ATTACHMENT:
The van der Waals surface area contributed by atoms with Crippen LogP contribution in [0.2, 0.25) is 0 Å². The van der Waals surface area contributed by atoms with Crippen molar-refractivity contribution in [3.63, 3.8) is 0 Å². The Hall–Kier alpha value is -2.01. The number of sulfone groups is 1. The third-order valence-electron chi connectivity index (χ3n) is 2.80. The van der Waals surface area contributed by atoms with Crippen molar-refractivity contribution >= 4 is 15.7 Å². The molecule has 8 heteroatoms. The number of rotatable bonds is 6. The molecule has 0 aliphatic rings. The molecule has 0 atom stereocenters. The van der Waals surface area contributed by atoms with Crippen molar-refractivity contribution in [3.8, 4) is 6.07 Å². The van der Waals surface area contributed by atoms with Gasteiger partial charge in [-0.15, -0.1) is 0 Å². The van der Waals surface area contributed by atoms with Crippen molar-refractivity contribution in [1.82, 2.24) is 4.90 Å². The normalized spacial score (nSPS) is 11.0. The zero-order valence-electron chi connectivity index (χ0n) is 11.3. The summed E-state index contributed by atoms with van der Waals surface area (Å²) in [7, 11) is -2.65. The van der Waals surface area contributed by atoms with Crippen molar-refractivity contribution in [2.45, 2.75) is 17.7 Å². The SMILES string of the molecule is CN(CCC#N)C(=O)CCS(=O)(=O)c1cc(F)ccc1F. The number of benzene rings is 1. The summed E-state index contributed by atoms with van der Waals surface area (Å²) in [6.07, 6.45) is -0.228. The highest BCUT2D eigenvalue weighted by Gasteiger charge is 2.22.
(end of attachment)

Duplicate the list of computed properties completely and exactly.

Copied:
The van der Waals surface area contributed by atoms with Crippen LogP contribution in [0.2, 0.25) is 0 Å². The van der Waals surface area contributed by atoms with Crippen molar-refractivity contribution in [3.63, 3.8) is 0 Å². The Hall–Kier alpha value is -2.01. The number of sulfone groups is 1. The third-order valence-electron chi connectivity index (χ3n) is 2.80. The van der Waals surface area contributed by atoms with Crippen molar-refractivity contribution >= 4 is 15.7 Å². The molecule has 8 heteroatoms. The number of rotatable bonds is 6. The molecule has 0 aliphatic rings. The molecule has 0 atom stereocenters. The van der Waals surface area contributed by atoms with Crippen molar-refractivity contribution in [3.8, 4) is 6.07 Å². The van der Waals surface area contributed by atoms with Gasteiger partial charge in [-0.15, -0.1) is 0 Å². The van der Waals surface area contributed by atoms with Crippen molar-refractivity contribution in [1.82, 2.24) is 4.90 Å². The normalized spacial score (nSPS) is 11.0. The zero-order valence-electron chi connectivity index (χ0n) is 11.3. The summed E-state index contributed by atoms with van der Waals surface area (Å²) in [7, 11) is -2.65. The van der Waals surface area contributed by atoms with Crippen molar-refractivity contribution in [2.45, 2.75) is 17.7 Å². The SMILES string of the molecule is CN(CCC#N)C(=O)CCS(=O)(=O)c1cc(F)ccc1F. The number of benzene rings is 1. The summed E-state index contributed by atoms with van der Waals surface area (Å²) in [6.07, 6.45) is -0.228. The highest BCUT2D eigenvalue weighted by Gasteiger charge is 2.22.